Since ancient times man has dreamed of manipulating the weather to his advantage. His efforts to this end have ranged from drawing pictographs, lighting ceremonial fires, participating in rain dances and then during the past twenty-one years in directing his attention toward utilizing certain scientific relationships to initiate physical and chemical reactions in the atmosphere.
There are certain of these reactions which can be demonstrated in both the laboratory and the field. They are spectacular to see, are fairly well understood from the scientific viewpoint and can be used to produce definite and predictable reactions.
There no longer is any question that it is quite feasible to modify supercooled clouds wherever they occur. There is still much uncertainty as to subsequent developments which may occur due to such actions especially in unstable cloud systems. Unlike supercooled fogs and stratus clouds where the seeding results may be photographed and quantitatively measured, these less stable systems involving convection, convergence and divergence of moist and dry air are difficult systems to evaluate.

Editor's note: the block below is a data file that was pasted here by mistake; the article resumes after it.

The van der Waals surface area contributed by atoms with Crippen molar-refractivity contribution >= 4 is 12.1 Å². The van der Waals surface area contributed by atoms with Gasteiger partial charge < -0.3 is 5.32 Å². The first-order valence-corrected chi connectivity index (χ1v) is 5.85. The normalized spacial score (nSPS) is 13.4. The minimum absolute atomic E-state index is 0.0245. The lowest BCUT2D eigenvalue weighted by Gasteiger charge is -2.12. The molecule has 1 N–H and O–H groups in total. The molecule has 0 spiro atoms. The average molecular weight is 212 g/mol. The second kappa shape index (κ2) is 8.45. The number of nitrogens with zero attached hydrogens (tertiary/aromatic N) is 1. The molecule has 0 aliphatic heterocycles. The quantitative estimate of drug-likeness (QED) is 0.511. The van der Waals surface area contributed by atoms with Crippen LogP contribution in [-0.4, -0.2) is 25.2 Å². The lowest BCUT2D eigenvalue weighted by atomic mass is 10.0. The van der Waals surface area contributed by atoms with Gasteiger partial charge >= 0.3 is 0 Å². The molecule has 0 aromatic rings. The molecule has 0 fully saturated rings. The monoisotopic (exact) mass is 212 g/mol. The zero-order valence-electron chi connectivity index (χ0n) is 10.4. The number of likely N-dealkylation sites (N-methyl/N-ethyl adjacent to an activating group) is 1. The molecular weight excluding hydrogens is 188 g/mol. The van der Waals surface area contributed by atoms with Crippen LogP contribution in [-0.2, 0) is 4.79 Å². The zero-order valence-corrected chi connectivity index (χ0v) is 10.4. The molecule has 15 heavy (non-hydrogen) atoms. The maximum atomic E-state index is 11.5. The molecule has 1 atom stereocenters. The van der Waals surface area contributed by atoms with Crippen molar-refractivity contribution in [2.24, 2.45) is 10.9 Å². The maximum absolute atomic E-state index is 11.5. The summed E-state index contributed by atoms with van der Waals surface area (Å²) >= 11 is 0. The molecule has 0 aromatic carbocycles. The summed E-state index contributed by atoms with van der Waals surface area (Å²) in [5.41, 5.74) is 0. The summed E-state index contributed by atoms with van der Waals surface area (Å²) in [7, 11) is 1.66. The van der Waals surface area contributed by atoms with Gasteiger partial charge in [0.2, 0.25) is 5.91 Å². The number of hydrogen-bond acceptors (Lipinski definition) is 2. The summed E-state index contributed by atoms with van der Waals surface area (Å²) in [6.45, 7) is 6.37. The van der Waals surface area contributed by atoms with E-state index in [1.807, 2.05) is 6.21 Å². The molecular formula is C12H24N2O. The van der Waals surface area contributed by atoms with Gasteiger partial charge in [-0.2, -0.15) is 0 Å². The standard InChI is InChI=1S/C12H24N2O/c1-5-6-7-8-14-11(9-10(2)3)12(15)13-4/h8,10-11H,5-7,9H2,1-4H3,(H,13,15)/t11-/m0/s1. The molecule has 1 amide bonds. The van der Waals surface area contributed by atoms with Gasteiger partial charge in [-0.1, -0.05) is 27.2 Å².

This paper reviews briefly certain aspects of weather control prior to 1946 and then attempts to provide an accurate historical chronology of the significant advances which occurred during the early period of this new phase of atmospheric science.
The control of the weather within our global atmosphere has been a dream of man for many centuries. In its earliest phases this ambition was limited to the rain needed for a tiny patch of corn or some similar local and immediate need. As man's knowledge of the atmosphere increased and his needs became more urgent and widespread, his approach to such problems were increasingly directed toward a scientific consideration of the possibilities as well as limitations of changing atmospheric processes.
Prior to 1946, all of the proposals advanced toward doing something about modifying atmospheric processes failed to consider the massive nature of the atmosphere and the need to depend on triggering mechanisms to utilize the latent energy which develops from some of the physical reactions and interactions which occur in clear and cloudy skies.